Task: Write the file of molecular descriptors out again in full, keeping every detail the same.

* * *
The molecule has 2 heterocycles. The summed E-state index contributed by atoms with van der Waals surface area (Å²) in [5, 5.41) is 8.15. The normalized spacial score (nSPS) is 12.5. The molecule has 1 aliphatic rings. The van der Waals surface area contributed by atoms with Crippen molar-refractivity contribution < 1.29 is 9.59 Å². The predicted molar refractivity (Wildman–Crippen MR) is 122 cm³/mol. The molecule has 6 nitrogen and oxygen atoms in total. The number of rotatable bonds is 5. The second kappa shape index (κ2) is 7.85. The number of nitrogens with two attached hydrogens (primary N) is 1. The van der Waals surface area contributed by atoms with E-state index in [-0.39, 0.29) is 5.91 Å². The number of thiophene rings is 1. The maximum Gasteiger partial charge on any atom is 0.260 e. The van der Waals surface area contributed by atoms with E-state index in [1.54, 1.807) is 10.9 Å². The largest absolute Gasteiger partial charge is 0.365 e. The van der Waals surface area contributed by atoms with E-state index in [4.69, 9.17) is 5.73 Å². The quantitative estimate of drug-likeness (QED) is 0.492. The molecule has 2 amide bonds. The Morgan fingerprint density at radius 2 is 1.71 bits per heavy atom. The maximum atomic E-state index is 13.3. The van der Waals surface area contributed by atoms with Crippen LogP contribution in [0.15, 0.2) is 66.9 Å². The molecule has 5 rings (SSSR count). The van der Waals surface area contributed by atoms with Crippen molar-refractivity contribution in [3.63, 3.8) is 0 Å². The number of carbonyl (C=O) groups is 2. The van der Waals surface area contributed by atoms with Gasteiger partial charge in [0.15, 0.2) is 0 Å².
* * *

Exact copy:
The molecule has 2 heterocycles. The summed E-state index contributed by atoms with van der Waals surface area (Å²) in [5, 5.41) is 8.15. The normalized spacial score (nSPS) is 12.5. The molecule has 1 aliphatic rings. The van der Waals surface area contributed by atoms with Crippen molar-refractivity contribution < 1.29 is 9.59 Å². The predicted molar refractivity (Wildman–Crippen MR) is 122 cm³/mol. The molecule has 6 nitrogen and oxygen atoms in total. The number of rotatable bonds is 5. The second kappa shape index (κ2) is 7.85. The number of nitrogens with two attached hydrogens (primary N) is 1. The van der Waals surface area contributed by atoms with E-state index in [-0.39, 0.29) is 5.91 Å². The number of thiophene rings is 1. The maximum Gasteiger partial charge on any atom is 0.260 e. The van der Waals surface area contributed by atoms with E-state index in [1.54, 1.807) is 10.9 Å². The largest absolute Gasteiger partial charge is 0.365 e. The van der Waals surface area contributed by atoms with E-state index in [4.69, 9.17) is 5.73 Å². The quantitative estimate of drug-likeness (QED) is 0.492. The molecule has 2 amide bonds. The Morgan fingerprint density at radius 2 is 1.71 bits per heavy atom. The maximum atomic E-state index is 13.3. The van der Waals surface area contributed by atoms with Crippen LogP contribution in [0.15, 0.2) is 66.9 Å². The molecule has 5 rings (SSSR count). The van der Waals surface area contributed by atoms with Crippen molar-refractivity contribution in [3.63, 3.8) is 0 Å². The number of carbonyl (C=O) groups is 2. The van der Waals surface area contributed by atoms with Gasteiger partial charge in [0.15, 0.2) is 0 Å².